Thiazides inhibit the Na+/Cl pump in the distal convoluted tubule and hence increase sodium excretion. In the long term, they also may act as vasodilators. Thiazides are safe, efficacious, inexpensive, and reduce clinical events. They provide additive blood pressurelowering effects when combined with beta blockers, angiotensin-converting enzyme inhibitors (ACEIs), or angiotensin receptor blockers (ARBs). In contrast, addition of a diuretic to a calcium channel blocker is less effective. Usual doses of hydrochlorothiazide range from 6.2550 mg/d. The preferred are Chlorthalidone 6.25-50 mg/dl & indapamide 1.5 mg Owing to an increased incidence of metabolic side effects (hypokalemia, insulin resistance, increased cholesterol), higher doses generally are not recommended.

Indications: HF Stroke Loop diuretics generally are reserved for hypertensive patients with reduced glomerular filtration rates [reflected in serum creatinine >220 mol/L (>2.5 mg/dL)], CHF, or sodium retention and edema Low-dose eplerenone (6.25 to 25 mg/day) or spironolactone (6.25 to 12.5 mg/day) can be effective in treatment of primary

hypertension, particularly low-renin hypertension in African Americans. Angiotensin-Converting Enzyme Inhibitors These inhibit the conversion of angiotensin I to angiotensin II and are usually well tolerated. They are particularly useful in diabetics with nephropathy, where they have been shown to slow disease progression, and in those patients with symptomatic or asymptomatic left ventricular dysfunction, where they have been shown to improve survival. Electrolytes and creatinine should be checked before and 1-2 weeks after commencing therapy.

Side-effects include first-dose hypotension, cough, rash, hyperkalaemia and renal dysfunction. The most common side effect of ACE inhibitors is a dry cough. Patients may complain not of a cough but rather of having to clear the throat or loss of voice later in the day. These symptoms occur in 3 to 39% of patients, resolve in a few days after the drug is discontinued, and can be eliminated by switching the patient to an ARB. The incidence is higher in African Americans than in whites and is highest in Asians. Angiotensin II receptor antagonists This group of agents selectively block the receptors for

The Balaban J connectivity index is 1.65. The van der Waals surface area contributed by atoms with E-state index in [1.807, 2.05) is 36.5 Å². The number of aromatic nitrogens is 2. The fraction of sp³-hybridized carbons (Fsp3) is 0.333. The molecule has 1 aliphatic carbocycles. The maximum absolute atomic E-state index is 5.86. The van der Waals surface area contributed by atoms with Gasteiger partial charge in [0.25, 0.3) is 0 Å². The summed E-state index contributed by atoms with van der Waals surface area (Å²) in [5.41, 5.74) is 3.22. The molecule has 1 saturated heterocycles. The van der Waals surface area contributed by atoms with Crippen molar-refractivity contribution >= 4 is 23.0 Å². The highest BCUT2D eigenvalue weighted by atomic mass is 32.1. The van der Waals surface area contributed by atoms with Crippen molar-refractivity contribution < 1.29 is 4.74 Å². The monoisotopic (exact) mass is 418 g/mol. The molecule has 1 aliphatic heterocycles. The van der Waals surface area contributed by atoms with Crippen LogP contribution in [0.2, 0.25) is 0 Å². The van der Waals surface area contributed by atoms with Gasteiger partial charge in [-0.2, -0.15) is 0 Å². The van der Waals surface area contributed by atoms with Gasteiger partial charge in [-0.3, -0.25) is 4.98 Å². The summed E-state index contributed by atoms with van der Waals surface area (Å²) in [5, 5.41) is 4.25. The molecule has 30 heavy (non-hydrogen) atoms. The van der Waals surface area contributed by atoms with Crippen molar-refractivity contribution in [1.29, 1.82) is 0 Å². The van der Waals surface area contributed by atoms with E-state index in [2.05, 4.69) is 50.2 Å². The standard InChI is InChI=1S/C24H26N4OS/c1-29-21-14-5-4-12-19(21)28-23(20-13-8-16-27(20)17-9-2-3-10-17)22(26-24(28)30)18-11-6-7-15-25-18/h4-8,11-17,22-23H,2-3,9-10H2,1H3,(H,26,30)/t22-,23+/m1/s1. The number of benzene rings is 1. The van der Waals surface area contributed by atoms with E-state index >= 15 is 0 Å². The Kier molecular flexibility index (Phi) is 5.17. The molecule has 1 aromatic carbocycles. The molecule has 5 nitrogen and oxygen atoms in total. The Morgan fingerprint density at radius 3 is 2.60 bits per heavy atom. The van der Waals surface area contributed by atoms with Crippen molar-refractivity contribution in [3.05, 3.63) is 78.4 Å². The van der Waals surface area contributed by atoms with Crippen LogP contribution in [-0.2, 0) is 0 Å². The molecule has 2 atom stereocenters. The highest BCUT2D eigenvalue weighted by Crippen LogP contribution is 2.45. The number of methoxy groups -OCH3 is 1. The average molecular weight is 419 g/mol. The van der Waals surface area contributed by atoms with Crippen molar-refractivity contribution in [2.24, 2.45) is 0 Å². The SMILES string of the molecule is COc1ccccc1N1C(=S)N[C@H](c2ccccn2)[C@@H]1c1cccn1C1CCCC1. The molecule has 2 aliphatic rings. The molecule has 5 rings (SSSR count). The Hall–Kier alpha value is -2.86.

angiotensin II. They share many of the actions of ACE inhibitors but, since they do not have any effect on bradykinin, do not cause a cough. They are currently used for patients who cannot tolerate ACE inhibitors because of persistent cough. Angioneurotic oedema and renal dysfunction are encountered less with these drugs than with ACE inhibitors. Indications of both: HF MI Diabetes

CKD Stroke Beta-adrenoceptor blockers B-Adrenergic receptor blockers lower blood pressure by decreasing cardiac output, due to a reduction of heart rate and contractility. They are no longer a preferred initial therapy for hypertension. Indications: Angina MI HF

Tachycardia The major side-effects of this class of agents are bradycardia, bronchospasm, cold extremities, fatigue, bad dreams and hallucinations. Atenolol has been shown to reduce brachial arterial pressure but not aortic pressure, which is more significant in causing strokes and heart attacks. Atenolol is now not a preferred drug for hypertension. Calcium-channel blockers These agents effectively reduce blood pressure by causing arteriolar dilatation, and some also reduce the

force of cardiac contraction. Like the beta-blockers, they are especially useful in patients with concomitant ischaemic heart disease. The major side-effects are particularly seen with the short-acting agents and include headache, sweating, swelling of the ankles, palpitations and flushing. Indications: Angina Alpha-blockers By blocking the interaction of norepinephrine on vascular -adrenergic receptors, these drugs cause peripheral vasodilation, thereby lowering blood

pressure. they are effective third- or fourth-line therapy for difficult hypertension and are particularly useful in older men with prostatism. Indications: Prostatism Phenoxybenzamine remains the drug of choice for preoperative management of pheochromocytoma Renin inhibitors Aliskerin is the first orally active renin inhibitor which directly inhibits plasma renin activity: it reduces the negative feedback by which angiotensin II inhibits renin